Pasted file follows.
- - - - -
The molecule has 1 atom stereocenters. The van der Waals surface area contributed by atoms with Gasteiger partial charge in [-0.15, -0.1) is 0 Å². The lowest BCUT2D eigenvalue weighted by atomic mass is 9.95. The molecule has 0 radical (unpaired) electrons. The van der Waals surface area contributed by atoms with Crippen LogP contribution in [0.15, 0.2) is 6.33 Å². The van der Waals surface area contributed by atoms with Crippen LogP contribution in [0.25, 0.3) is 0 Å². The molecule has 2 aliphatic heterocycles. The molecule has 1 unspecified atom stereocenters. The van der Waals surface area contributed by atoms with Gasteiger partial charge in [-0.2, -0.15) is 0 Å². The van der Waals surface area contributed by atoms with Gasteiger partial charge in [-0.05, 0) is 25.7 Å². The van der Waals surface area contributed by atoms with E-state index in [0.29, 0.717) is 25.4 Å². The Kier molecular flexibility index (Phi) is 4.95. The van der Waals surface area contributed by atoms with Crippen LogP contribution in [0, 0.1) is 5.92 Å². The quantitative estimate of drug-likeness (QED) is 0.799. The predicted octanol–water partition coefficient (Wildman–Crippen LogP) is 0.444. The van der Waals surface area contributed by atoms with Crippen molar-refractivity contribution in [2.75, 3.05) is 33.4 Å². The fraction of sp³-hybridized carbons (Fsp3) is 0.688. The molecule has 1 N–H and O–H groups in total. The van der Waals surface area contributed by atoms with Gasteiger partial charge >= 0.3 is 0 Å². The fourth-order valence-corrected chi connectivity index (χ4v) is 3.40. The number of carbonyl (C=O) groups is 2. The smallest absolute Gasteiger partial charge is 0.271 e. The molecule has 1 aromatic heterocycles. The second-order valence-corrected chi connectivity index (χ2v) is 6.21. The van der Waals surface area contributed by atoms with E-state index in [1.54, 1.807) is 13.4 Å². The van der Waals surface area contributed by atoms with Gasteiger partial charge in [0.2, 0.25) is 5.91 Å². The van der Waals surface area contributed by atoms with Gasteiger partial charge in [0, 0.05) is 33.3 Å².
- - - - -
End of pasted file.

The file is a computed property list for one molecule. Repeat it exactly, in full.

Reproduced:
The molecule has 1 atom stereocenters. The van der Waals surface area contributed by atoms with Gasteiger partial charge in [-0.15, -0.1) is 0 Å². The lowest BCUT2D eigenvalue weighted by atomic mass is 9.95. The molecule has 0 radical (unpaired) electrons. The van der Waals surface area contributed by atoms with Crippen LogP contribution in [0.15, 0.2) is 6.33 Å². The van der Waals surface area contributed by atoms with Crippen LogP contribution in [0.25, 0.3) is 0 Å². The molecule has 2 aliphatic heterocycles. The molecule has 1 unspecified atom stereocenters. The van der Waals surface area contributed by atoms with Gasteiger partial charge in [-0.2, -0.15) is 0 Å². The van der Waals surface area contributed by atoms with Gasteiger partial charge in [-0.05, 0) is 25.7 Å². The van der Waals surface area contributed by atoms with E-state index in [0.29, 0.717) is 25.4 Å². The Kier molecular flexibility index (Phi) is 4.95. The van der Waals surface area contributed by atoms with Crippen LogP contribution in [0, 0.1) is 5.92 Å². The quantitative estimate of drug-likeness (QED) is 0.799. The predicted octanol–water partition coefficient (Wildman–Crippen LogP) is 0.444. The van der Waals surface area contributed by atoms with Crippen molar-refractivity contribution in [2.75, 3.05) is 33.4 Å². The fraction of sp³-hybridized carbons (Fsp3) is 0.688. The molecule has 1 N–H and O–H groups in total. The van der Waals surface area contributed by atoms with Gasteiger partial charge >= 0.3 is 0 Å². The fourth-order valence-corrected chi connectivity index (χ4v) is 3.40. The number of carbonyl (C=O) groups is 2. The smallest absolute Gasteiger partial charge is 0.271 e. The molecule has 1 aromatic heterocycles. The second-order valence-corrected chi connectivity index (χ2v) is 6.21. The van der Waals surface area contributed by atoms with E-state index in [1.54, 1.807) is 13.4 Å². The van der Waals surface area contributed by atoms with Gasteiger partial charge in [0.2, 0.25) is 5.91 Å². The van der Waals surface area contributed by atoms with Gasteiger partial charge in [0, 0.05) is 33.3 Å².